Adler-Olsen joins a long line of wildly popular (and actually wildly different from each other) Scandanavian crime writers who started with Henning Mankell and were really ramped up by the popularity of Steig Larssen. I haven’t been a huge fan of some of the other Scandinavians (including Jo Nesbo), but I love Karin Fossum’s lovely prose and her Ruth Rendell-ish manner of telling a searing and concise story. Adler-Olsen may prove to be a favorite for me – I couldn’t put this book down.
These are belatedly being translated and published in English, with two available at the moment. This first volume was actually written in 2007, though it was available here in 2011. Hopefully this lag time will go away as I imagine I’m not the only one enjoying these books.
The main character is the irascible and cranky Carl Morck, injured in the line of duty, and temperamentally unable to work with anyone else. A perfect solution seems to be presented to his boss when he’s given a huge amount of funding for a cold case division, called “Department Q”. Morck is banished to the basement of headquarters, his superiors and co-workers can breathe more easily, and he literally puts his feet up and decides to coast through his work days, playing solitaire and napping.
That’s not a novel, of course, and Adler-Olsen isn’t one to let things lie. He’s laced his narrative with the story of the disappearance and captivity of a beautiful young politician, Merete Lynggaarde. It becomes clear (though it’s pretty obvious) that she’s the one being held captive in a concrete room for reasons unknown to her or to the reader.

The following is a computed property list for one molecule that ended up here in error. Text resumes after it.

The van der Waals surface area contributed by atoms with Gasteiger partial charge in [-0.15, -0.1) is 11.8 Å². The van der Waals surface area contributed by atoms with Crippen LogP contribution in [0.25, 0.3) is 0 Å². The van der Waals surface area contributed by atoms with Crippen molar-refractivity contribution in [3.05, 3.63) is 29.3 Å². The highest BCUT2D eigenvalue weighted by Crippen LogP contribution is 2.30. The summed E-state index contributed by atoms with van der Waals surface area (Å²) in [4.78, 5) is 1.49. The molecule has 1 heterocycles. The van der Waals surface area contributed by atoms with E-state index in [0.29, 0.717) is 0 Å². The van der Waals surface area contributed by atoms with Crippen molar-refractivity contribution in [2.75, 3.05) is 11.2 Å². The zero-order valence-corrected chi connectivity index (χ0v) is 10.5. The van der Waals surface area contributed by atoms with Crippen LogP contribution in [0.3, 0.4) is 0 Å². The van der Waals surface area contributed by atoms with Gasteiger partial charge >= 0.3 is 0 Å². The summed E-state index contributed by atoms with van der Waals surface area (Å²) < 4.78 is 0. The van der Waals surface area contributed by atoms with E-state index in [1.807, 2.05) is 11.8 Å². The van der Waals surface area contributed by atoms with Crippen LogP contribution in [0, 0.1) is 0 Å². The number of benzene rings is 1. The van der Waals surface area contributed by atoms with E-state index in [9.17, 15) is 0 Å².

Carl’s awakening takes a bit of unexpected expectations from the assistant he demands and receives. It turns out his new helper, Assad, is more than willing to actually assist in solving cases, and reluctant to spend his entire workday rearranging and cleaning their basement office. As Carl begins to listen to Assad – who tries to make their workplace pleasant by serving tea, playing music, and in general cleaning up and making their office space livable – he is also reluctantly drawn to one old case among the many files in his office. Of course, it’s the disappearance and presumed death of Merete.
Adler-Olsen, who has been a musician, a writer of books about cartoons and Groucho Marx, and who has studied medicine, sociology and film-making, brings a wide array of skill sets to the table. He’s an excellent thriller writer, but he’s also great with character, as the pairing of Carl and Assad is delightful and can obviously nourish many books to come. Assad’s enthusiasm contrasted with Carl’s depression and lethargy is a perfect mix. And while many of our bookstore clientele have indicated they are weary of the “troubled detective” method of storytelling, Adler-Olsen manages to bring some zest to the whole affair.
Carl’s whole backstory – his ex-wife who won’t leave the shambles of a cottage in his backyard; the cranky adolescent stepson he’s inherited and who lives with him; his peculiar lodger who turns out to have a love for Playmobil toys; and most of all his police backstory, involving the death and injury of two of his colleagues – makes him a rich and intriguing character. Adler-Olsen is excellent at teasing out these details throughout the story, just as he ramps up the suspense by making the end of the book a will-he-get-to-her-in-time affair. The investigation details are excellent as well.
The translation seems serviceable, and while the action sequences in no way match a master like Robert Crais’, that may be the translation. The action bits are a tad clunky, but by the time they arrive, you simply won’t care. I’m truly looking forward to the further adventures of Carl Morck.